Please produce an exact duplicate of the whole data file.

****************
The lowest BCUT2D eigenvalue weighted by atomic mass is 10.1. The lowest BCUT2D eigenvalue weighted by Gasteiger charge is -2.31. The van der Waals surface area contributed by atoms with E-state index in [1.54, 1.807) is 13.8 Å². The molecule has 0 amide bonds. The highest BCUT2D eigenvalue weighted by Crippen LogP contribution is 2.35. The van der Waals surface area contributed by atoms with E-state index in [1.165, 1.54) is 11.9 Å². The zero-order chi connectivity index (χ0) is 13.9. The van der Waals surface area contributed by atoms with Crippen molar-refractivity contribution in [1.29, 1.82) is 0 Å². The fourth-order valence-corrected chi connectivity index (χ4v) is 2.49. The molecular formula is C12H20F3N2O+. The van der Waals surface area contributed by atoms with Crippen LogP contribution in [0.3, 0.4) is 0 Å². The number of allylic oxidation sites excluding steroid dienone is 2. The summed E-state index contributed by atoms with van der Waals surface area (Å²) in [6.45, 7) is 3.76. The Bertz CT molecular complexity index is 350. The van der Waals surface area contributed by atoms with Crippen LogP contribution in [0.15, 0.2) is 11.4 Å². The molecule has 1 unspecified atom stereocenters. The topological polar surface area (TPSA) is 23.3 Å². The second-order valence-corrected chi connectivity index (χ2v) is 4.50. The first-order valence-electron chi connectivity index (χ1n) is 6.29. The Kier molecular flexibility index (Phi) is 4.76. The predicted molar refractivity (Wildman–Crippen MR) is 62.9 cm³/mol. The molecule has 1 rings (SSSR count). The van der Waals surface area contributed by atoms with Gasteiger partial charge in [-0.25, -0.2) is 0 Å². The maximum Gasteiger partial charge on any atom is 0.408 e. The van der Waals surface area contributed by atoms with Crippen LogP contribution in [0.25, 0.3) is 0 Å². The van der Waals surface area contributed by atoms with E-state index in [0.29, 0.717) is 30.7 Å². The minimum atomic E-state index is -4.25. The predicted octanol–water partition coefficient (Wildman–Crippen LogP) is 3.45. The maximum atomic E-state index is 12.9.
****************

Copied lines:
The lowest BCUT2D eigenvalue weighted by atomic mass is 10.1. The lowest BCUT2D eigenvalue weighted by Gasteiger charge is -2.31. The van der Waals surface area contributed by atoms with E-state index in [1.54, 1.807) is 13.8 Å². The molecule has 0 amide bonds. The highest BCUT2D eigenvalue weighted by Crippen LogP contribution is 2.35. The van der Waals surface area contributed by atoms with E-state index in [1.165, 1.54) is 11.9 Å². The zero-order chi connectivity index (χ0) is 13.9. The van der Waals surface area contributed by atoms with Crippen molar-refractivity contribution in [1.29, 1.82) is 0 Å². The fourth-order valence-corrected chi connectivity index (χ4v) is 2.49. The molecular formula is C12H20F3N2O+. The van der Waals surface area contributed by atoms with Crippen LogP contribution in [0.3, 0.4) is 0 Å². The number of allylic oxidation sites excluding steroid dienone is 2. The summed E-state index contributed by atoms with van der Waals surface area (Å²) in [6.45, 7) is 3.76. The Bertz CT molecular complexity index is 350. The van der Waals surface area contributed by atoms with Crippen LogP contribution in [0.15, 0.2) is 11.4 Å². The molecule has 1 unspecified atom stereocenters. The topological polar surface area (TPSA) is 23.3 Å². The second-order valence-corrected chi connectivity index (χ2v) is 4.50. The first-order valence-electron chi connectivity index (χ1n) is 6.29. The Kier molecular flexibility index (Phi) is 4.76. The predicted molar refractivity (Wildman–Crippen MR) is 62.9 cm³/mol. The molecule has 1 rings (SSSR count). The van der Waals surface area contributed by atoms with Gasteiger partial charge in [-0.25, -0.2) is 0 Å². The maximum Gasteiger partial charge on any atom is 0.408 e. The van der Waals surface area contributed by atoms with Crippen LogP contribution in [0.25, 0.3) is 0 Å². The van der Waals surface area contributed by atoms with E-state index in [0.29, 0.717) is 30.7 Å². The minimum atomic E-state index is -4.25. The predicted octanol–water partition coefficient (Wildman–Crippen LogP) is 3.45. The maximum atomic E-state index is 12.9.